Approximately 8 percent of the population are Buddhist, approximately 1.4 percent are Muslim, an estimated 0.4 percent belong to the official patriotic Catholic Church, an estimated 0.4 to 0.8 percent belong to the unofficial Vatican-affiliated Catholic Church, an estimated 0.08 percent to 1.2 percent are registered Protestants, and perhaps 2.4 to 6.5 percent worship in house churches that are independent of government control. There are no available estimates of the number of Taoists. However, according to a 1997 government publication, there are over 10,000 Taoist monks and nuns and over 1,000 Taoist temples.

The traditional folk religion (worship of local gods, heroes, and ancestors) of 75 percent of the population has revived in recent years and is tolerated to varying degrees as a loose affiliate of Taoism, or as an ethnic minority cultural practice; however, folk religion has been labeled as "feudal superstition" and local authorities have destroyed thousands of local shrines.

Buddhists make up the largest body of organized religious believers. The Government estimates that there are more than 100 million Buddhists, most of whom are from the dominant Han ethnic group. However, it is difficult to estimate accurately the number of Buddhists because they do not have congregational memberships and often do not participate in public ceremonies. The Government reports that there are 13,000 Buddhist temples and monasteries and more than 200,000 nuns and monks. In some areas, local governments enforced strictly regulations on places of worship, particularly on illegally constructed Buddhist temples and shrines. During a May 1998 conference in Hunan on provincial religious work, a senior provincial party official said that goals for the coming year were to "Tighten management of places of religious activities, properly handle issues concerning the indiscriminate establishment of temples and the setting up of outdoor Buddha statues, and crack down on heretical religious organizations and illegal religious activities."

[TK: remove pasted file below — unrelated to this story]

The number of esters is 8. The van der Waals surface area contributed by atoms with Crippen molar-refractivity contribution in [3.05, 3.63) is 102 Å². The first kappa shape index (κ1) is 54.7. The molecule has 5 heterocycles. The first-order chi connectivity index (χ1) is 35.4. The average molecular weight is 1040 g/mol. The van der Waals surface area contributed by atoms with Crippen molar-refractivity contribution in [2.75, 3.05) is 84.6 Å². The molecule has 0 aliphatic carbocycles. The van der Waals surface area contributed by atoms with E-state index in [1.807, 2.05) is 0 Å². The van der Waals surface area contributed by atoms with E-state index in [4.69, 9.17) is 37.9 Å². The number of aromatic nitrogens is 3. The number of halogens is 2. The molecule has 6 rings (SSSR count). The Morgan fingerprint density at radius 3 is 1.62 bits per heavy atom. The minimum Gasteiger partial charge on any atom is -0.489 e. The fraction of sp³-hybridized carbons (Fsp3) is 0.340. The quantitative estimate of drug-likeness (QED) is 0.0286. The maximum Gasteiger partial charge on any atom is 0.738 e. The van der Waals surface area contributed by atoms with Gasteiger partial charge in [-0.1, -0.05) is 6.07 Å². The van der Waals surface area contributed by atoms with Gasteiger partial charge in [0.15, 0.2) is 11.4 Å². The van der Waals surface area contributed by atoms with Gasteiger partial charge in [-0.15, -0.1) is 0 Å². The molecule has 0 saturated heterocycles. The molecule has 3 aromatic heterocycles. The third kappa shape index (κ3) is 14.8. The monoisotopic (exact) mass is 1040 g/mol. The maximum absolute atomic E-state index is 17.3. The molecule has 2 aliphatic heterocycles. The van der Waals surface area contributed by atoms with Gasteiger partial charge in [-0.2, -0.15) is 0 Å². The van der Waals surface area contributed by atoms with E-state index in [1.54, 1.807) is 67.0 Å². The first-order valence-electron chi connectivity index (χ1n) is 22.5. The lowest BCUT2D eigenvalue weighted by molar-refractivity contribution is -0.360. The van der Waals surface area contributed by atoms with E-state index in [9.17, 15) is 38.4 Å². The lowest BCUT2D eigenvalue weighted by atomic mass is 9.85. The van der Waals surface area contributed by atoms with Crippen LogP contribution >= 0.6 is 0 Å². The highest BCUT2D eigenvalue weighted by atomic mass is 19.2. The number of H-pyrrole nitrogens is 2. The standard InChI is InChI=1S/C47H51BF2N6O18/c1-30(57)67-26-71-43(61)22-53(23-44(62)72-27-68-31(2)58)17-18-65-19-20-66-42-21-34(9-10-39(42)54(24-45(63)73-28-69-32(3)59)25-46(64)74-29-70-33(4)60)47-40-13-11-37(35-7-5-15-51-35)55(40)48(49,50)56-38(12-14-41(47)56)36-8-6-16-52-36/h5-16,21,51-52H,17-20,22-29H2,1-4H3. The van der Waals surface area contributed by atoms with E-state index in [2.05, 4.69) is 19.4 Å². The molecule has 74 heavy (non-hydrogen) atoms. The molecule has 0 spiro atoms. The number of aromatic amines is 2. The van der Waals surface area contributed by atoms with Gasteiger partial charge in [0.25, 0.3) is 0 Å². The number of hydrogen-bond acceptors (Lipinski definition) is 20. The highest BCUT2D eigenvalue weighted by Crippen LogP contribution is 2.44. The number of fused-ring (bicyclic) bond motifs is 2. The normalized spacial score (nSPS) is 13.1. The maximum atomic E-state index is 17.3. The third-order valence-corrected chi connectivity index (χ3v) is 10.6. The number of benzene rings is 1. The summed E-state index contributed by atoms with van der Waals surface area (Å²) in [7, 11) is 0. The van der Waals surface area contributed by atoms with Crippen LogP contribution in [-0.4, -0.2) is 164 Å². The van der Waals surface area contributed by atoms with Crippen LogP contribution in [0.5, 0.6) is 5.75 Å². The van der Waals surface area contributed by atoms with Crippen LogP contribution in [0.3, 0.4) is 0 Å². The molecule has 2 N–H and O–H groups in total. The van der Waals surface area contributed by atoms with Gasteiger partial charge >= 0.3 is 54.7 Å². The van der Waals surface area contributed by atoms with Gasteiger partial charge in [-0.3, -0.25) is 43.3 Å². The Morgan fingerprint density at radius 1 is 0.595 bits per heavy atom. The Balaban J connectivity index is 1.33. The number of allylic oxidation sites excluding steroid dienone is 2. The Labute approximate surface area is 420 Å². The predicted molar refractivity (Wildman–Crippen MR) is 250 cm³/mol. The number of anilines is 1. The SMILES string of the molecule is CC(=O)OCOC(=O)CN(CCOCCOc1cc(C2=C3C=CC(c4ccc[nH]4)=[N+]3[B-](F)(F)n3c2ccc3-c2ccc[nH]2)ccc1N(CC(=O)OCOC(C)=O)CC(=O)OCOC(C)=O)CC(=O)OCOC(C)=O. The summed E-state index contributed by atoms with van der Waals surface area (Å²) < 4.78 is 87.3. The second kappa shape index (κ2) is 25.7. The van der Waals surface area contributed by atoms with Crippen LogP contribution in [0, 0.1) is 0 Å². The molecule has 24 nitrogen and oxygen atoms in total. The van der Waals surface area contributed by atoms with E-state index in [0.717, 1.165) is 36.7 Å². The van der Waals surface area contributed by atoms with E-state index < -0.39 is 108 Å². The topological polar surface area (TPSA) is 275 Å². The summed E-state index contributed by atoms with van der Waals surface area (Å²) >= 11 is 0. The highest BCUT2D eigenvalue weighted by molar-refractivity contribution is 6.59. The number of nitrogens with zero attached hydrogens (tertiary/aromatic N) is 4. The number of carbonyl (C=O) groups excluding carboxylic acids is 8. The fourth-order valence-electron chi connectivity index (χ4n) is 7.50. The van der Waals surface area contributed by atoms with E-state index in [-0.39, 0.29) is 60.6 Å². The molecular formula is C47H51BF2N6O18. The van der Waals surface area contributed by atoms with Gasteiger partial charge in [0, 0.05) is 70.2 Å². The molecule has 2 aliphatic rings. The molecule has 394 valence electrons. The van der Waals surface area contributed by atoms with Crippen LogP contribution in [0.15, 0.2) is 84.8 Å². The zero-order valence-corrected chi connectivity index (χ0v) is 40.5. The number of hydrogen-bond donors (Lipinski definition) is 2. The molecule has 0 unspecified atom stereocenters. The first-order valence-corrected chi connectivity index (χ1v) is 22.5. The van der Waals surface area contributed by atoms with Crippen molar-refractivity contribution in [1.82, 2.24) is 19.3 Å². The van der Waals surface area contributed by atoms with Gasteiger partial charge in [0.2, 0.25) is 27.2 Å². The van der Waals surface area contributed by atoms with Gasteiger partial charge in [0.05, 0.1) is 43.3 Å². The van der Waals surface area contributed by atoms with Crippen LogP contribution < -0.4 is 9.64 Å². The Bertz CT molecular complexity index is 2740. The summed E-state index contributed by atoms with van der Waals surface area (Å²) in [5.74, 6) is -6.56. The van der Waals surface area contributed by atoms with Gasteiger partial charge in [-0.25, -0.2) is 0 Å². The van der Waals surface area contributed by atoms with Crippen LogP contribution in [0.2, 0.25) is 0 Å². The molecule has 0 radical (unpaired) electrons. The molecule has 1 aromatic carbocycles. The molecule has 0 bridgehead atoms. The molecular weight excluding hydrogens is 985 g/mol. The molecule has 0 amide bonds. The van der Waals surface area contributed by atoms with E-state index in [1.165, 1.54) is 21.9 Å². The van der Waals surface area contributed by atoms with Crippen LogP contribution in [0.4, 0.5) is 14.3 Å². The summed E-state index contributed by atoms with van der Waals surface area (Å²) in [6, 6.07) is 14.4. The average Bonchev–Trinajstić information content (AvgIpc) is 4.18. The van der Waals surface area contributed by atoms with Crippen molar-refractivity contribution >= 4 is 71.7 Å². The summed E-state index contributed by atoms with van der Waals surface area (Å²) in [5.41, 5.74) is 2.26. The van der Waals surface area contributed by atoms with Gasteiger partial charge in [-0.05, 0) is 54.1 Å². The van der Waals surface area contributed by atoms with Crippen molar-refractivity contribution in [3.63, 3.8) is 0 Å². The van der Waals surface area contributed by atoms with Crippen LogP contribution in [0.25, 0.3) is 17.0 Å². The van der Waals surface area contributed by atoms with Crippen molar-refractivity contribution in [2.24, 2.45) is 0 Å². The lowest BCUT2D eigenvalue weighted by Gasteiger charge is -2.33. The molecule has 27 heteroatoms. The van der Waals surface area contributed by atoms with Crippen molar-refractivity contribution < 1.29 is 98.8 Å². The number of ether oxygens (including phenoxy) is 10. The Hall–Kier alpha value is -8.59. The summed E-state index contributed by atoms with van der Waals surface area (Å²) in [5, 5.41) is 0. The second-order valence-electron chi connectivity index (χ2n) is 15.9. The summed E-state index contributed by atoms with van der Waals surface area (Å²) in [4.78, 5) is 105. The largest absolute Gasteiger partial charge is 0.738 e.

Tibetan Buddhists outside of the Tibet Autonomous Region (TAR) seem to have fewer restrictions than those in the TAR, but they still face significant restrictions and are subject to patriotic education campaigns. In June two Tibetan Buddhist monks reportedly were arrested at Ganzi monastery, Ganzi Tibetan Autonomous Region in western Sichuan (Tibetan Kham); they were charged with handing out leaflets supporting Tibetan independence. On October 24, three Tibetan Buddhist monks, Sonam Phuntsok, Agya Tsering, and Sonam, were arrested at Dargye monastery in western Sichuan province. The three reportedly were suspected of being in contact with exile groups, and of supporting the Dalai Lama. These arrests reportedly were linked to the bombing of a medical clinic on October 7. Their detention sparked a large local protest later in the month, during which police reportedly fired into the crowd and injured demonstrators (see Section 2.b.). (A discussion of government restrictions on Tibetan Buddhism in the TAR can be found in the Tibet addendum to this report.)

In the past, official tolerance for religions considered to be traditionally Chinese, such as Buddhism and Taoism, has been greater than that for Christianity. As these non-Western faiths have grown rapidly in recent years, there are signs of greater Government concern and new restrictions, especially on syncretic sects.

According to government figures, there are 20 million Muslims, 35,000 Islamic places of worship, and more than 45,000 imams. In some areas where ethnic unrest has occurred, particularly among Central Asian Muslims (and especially the Uighurs) in Xinjiang, officials continue to restrict the building of mosques and the religious education of youths under the age of 18. After a series of violent incidents in Xinjiang in 1997, police cracked down on Muslim religious activity and places of worship, and local authorities issued regulations further restricting religious activities and teaching. During the year, several Islamic fundamentalists from other countries were expelled for proselytizing.